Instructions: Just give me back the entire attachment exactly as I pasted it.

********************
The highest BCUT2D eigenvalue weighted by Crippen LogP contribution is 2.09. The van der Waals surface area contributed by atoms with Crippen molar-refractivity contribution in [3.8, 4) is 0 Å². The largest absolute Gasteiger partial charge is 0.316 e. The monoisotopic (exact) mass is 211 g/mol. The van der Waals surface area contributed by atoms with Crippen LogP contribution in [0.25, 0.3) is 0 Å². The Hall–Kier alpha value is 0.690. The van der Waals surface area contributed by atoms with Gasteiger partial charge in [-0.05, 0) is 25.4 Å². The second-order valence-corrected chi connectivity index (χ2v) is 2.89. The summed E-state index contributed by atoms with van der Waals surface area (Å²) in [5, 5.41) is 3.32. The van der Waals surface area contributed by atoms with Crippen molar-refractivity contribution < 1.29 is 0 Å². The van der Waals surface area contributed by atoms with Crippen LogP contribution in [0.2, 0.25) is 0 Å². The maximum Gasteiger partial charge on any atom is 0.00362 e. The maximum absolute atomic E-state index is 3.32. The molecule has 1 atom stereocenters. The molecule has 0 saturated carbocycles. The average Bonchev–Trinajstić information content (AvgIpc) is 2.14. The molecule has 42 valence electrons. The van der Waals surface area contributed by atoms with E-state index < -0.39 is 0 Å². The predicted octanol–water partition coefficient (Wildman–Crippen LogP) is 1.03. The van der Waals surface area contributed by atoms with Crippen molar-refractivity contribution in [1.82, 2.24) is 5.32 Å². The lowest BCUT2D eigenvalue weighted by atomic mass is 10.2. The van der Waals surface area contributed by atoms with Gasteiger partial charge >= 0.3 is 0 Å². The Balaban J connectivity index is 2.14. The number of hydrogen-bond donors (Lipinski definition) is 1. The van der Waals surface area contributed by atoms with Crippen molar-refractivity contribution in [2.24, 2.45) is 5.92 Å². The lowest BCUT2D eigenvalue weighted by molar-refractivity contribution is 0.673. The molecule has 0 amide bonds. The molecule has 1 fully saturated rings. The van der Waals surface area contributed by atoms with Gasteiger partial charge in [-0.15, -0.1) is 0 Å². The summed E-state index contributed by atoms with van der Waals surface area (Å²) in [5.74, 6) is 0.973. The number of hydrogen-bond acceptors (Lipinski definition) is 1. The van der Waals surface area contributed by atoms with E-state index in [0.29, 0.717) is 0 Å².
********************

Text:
The highest BCUT2D eigenvalue weighted by Crippen LogP contribution is 2.09. The van der Waals surface area contributed by atoms with Crippen molar-refractivity contribution in [3.8, 4) is 0 Å². The largest absolute Gasteiger partial charge is 0.316 e. The monoisotopic (exact) mass is 211 g/mol. The van der Waals surface area contributed by atoms with Crippen LogP contribution in [0.25, 0.3) is 0 Å². The Hall–Kier alpha value is 0.690. The van der Waals surface area contributed by atoms with Gasteiger partial charge in [-0.05, 0) is 25.4 Å². The second-order valence-corrected chi connectivity index (χ2v) is 2.89. The summed E-state index contributed by atoms with van der Waals surface area (Å²) in [5, 5.41) is 3.32. The van der Waals surface area contributed by atoms with Crippen molar-refractivity contribution < 1.29 is 0 Å². The van der Waals surface area contributed by atoms with Crippen LogP contribution in [0.2, 0.25) is 0 Å². The maximum Gasteiger partial charge on any atom is 0.00362 e. The maximum absolute atomic E-state index is 3.32. The molecule has 1 atom stereocenters. The molecule has 0 saturated carbocycles. The average Bonchev–Trinajstić information content (AvgIpc) is 2.14. The molecule has 42 valence electrons. The van der Waals surface area contributed by atoms with E-state index < -0.39 is 0 Å². The predicted octanol–water partition coefficient (Wildman–Crippen LogP) is 1.03. The van der Waals surface area contributed by atoms with Crippen molar-refractivity contribution in [1.82, 2.24) is 5.32 Å². The lowest BCUT2D eigenvalue weighted by atomic mass is 10.2. The van der Waals surface area contributed by atoms with Gasteiger partial charge >= 0.3 is 0 Å². The Balaban J connectivity index is 2.14. The number of hydrogen-bond donors (Lipinski definition) is 1. The van der Waals surface area contributed by atoms with Crippen molar-refractivity contribution in [2.24, 2.45) is 5.92 Å². The lowest BCUT2D eigenvalue weighted by molar-refractivity contribution is 0.673. The molecule has 0 amide bonds. The molecule has 1 fully saturated rings. The van der Waals surface area contributed by atoms with Gasteiger partial charge in [-0.15, -0.1) is 0 Å². The summed E-state index contributed by atoms with van der Waals surface area (Å²) in [5.74, 6) is 0.973. The number of hydrogen-bond acceptors (Lipinski definition) is 1. The van der Waals surface area contributed by atoms with E-state index in [0.29, 0.717) is 0 Å².